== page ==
Over the years we had some health issues. I had Graves’ Disease, which, in the beginning stages, resulted with me going into congestive heart failure with an extremely overactive thyroid, which was thankfully caught in time. I also had two back surgeries in my late 20’s and early 30’s and Mark almost had back surgery in his late 30’s, but opted for 6 months of therapy first (- thankfully he got a second opinion and didn’t opt for fusion!). 

A few weeks after the reunion we quit smoking for good and along with it, the heavy drinking, and decided to live a healthier lifestyle. We also started to eat better and get back into workouts, even with living “in the bush”, by getting our home gym out of storage and putting it in our unheated garage! A couple of years later we retired from sled dog racing. A month after retirement was when we were introduced to Isagenix - that's when we really started to notice a difference in how we looked, and most importantly, felt.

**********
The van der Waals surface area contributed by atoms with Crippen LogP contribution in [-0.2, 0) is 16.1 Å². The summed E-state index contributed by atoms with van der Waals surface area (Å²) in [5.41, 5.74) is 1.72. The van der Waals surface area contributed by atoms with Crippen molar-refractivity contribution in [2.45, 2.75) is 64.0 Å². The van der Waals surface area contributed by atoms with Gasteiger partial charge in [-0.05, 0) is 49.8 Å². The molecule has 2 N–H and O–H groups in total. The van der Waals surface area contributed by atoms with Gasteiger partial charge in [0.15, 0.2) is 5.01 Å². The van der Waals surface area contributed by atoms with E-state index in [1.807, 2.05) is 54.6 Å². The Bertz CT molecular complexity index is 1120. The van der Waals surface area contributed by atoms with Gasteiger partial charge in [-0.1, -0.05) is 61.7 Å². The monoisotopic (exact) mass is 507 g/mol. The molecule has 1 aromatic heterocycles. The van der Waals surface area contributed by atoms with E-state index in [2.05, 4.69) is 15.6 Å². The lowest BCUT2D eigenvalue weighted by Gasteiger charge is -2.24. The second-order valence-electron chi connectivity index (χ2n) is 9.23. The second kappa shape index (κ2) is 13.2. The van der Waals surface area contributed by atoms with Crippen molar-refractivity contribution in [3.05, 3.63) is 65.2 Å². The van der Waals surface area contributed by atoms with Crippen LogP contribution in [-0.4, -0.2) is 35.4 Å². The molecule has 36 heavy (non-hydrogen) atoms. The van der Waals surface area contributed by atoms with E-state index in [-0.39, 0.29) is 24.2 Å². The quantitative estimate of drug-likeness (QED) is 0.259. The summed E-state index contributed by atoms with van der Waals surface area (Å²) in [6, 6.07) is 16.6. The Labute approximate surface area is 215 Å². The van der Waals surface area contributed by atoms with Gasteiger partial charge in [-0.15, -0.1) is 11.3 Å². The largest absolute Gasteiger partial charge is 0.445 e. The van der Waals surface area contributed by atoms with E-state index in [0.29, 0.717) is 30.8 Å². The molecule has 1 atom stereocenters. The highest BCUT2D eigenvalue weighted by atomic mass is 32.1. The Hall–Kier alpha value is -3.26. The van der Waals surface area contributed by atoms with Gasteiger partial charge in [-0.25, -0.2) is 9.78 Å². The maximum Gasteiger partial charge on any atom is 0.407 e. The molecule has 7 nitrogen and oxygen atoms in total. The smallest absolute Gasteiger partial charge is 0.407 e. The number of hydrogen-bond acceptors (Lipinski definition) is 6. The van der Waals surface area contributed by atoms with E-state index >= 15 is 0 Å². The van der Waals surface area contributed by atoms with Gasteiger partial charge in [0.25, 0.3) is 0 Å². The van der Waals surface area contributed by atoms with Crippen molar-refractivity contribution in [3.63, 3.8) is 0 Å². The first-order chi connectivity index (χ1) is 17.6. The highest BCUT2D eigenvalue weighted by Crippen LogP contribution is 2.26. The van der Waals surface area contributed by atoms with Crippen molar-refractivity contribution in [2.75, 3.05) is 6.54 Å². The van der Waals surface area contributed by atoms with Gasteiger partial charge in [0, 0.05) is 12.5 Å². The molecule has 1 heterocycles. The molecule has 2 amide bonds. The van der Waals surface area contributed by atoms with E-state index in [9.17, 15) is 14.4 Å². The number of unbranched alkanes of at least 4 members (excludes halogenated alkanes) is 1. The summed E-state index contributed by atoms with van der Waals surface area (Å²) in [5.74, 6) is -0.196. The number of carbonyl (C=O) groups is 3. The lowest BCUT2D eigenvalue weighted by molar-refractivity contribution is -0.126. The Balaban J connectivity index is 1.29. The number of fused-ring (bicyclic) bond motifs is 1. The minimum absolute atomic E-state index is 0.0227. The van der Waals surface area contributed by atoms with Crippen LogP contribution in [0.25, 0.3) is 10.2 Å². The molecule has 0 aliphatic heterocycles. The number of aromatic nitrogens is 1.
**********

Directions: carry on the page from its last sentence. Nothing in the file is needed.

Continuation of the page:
What were your lives before starting your health journey?

I think we pretty-much covered most of this, but will add that for 22 years we focused on the fitness and nutrition of our dogs and put them first, while sacrificing our own. Living off the grid and six miles from your vehicle in the winter was hard work. We were somewhat physically fit, as having an average of 50 dogs in your care is physical work. We hauled their water from our well – we eventually had a well drilled by our garage and not have to use a hand pump, but still had to haul it to the cabin! We had to carry around five gallon buckets of food and water numerous times a day, ran around hitching up dogs (good HIIT cardio!), not to mention the cutting, chopping and splitting of firewood as our main heat source.

On the inside we were a mess, not eating very well, and on the go all the time.



50 dogs! Do you still care for them?

No, we retired and sold out in the spring of 2011. We have an Australian Shepherd, Takum - who is like our kid and a cat, Buster who THINKS he's a dog.


Do you think that starting this health journey together had a strong impact on how things worked out? As opposed to each being on your own.